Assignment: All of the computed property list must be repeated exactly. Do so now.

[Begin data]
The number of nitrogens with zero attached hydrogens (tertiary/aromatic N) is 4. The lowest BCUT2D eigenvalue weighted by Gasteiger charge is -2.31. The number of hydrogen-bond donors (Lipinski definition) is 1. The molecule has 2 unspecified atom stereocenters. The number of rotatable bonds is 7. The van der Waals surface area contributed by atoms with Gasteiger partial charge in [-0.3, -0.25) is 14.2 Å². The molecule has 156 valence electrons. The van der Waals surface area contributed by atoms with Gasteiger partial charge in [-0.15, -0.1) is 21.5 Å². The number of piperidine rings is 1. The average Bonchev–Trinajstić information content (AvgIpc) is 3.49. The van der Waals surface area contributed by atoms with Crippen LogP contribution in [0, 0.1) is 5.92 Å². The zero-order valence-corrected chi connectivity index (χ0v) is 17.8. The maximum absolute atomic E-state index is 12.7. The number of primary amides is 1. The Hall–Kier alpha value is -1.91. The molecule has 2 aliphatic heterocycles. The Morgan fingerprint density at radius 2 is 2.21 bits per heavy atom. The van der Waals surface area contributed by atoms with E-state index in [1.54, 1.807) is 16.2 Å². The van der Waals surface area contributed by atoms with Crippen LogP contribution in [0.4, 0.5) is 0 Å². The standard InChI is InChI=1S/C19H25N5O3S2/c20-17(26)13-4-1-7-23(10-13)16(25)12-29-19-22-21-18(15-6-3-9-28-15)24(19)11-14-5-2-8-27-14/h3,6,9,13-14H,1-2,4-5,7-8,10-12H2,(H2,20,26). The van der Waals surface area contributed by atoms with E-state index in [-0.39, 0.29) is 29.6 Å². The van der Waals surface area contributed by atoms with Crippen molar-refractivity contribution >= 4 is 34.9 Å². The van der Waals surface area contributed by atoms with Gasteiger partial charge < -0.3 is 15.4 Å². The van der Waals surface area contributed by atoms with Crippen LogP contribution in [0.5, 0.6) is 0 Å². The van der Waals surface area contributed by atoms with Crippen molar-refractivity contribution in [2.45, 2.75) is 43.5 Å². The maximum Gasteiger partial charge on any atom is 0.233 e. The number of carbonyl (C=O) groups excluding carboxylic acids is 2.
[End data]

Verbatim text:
The number of nitrogens with zero attached hydrogens (tertiary/aromatic N) is 4. The lowest BCUT2D eigenvalue weighted by Gasteiger charge is -2.31. The number of hydrogen-bond donors (Lipinski definition) is 1. The molecule has 2 unspecified atom stereocenters. The number of rotatable bonds is 7. The van der Waals surface area contributed by atoms with Gasteiger partial charge in [-0.3, -0.25) is 14.2 Å². The molecule has 156 valence electrons. The van der Waals surface area contributed by atoms with Gasteiger partial charge in [-0.15, -0.1) is 21.5 Å². The number of piperidine rings is 1. The average Bonchev–Trinajstić information content (AvgIpc) is 3.49. The van der Waals surface area contributed by atoms with Crippen LogP contribution in [0, 0.1) is 5.92 Å². The zero-order valence-corrected chi connectivity index (χ0v) is 17.8. The maximum absolute atomic E-state index is 12.7. The number of primary amides is 1. The Hall–Kier alpha value is -1.91. The molecule has 2 aliphatic heterocycles. The Morgan fingerprint density at radius 2 is 2.21 bits per heavy atom. The van der Waals surface area contributed by atoms with E-state index in [1.54, 1.807) is 16.2 Å². The van der Waals surface area contributed by atoms with Crippen LogP contribution in [0.4, 0.5) is 0 Å². The standard InChI is InChI=1S/C19H25N5O3S2/c20-17(26)13-4-1-7-23(10-13)16(25)12-29-19-22-21-18(15-6-3-9-28-15)24(19)11-14-5-2-8-27-14/h3,6,9,13-14H,1-2,4-5,7-8,10-12H2,(H2,20,26). The van der Waals surface area contributed by atoms with E-state index in [-0.39, 0.29) is 29.6 Å². The van der Waals surface area contributed by atoms with Crippen molar-refractivity contribution >= 4 is 34.9 Å². The van der Waals surface area contributed by atoms with Gasteiger partial charge < -0.3 is 15.4 Å². The van der Waals surface area contributed by atoms with Crippen LogP contribution in [0.5, 0.6) is 0 Å². The van der Waals surface area contributed by atoms with Crippen molar-refractivity contribution in [2.45, 2.75) is 43.5 Å². The maximum Gasteiger partial charge on any atom is 0.233 e. The number of carbonyl (C=O) groups excluding carboxylic acids is 2.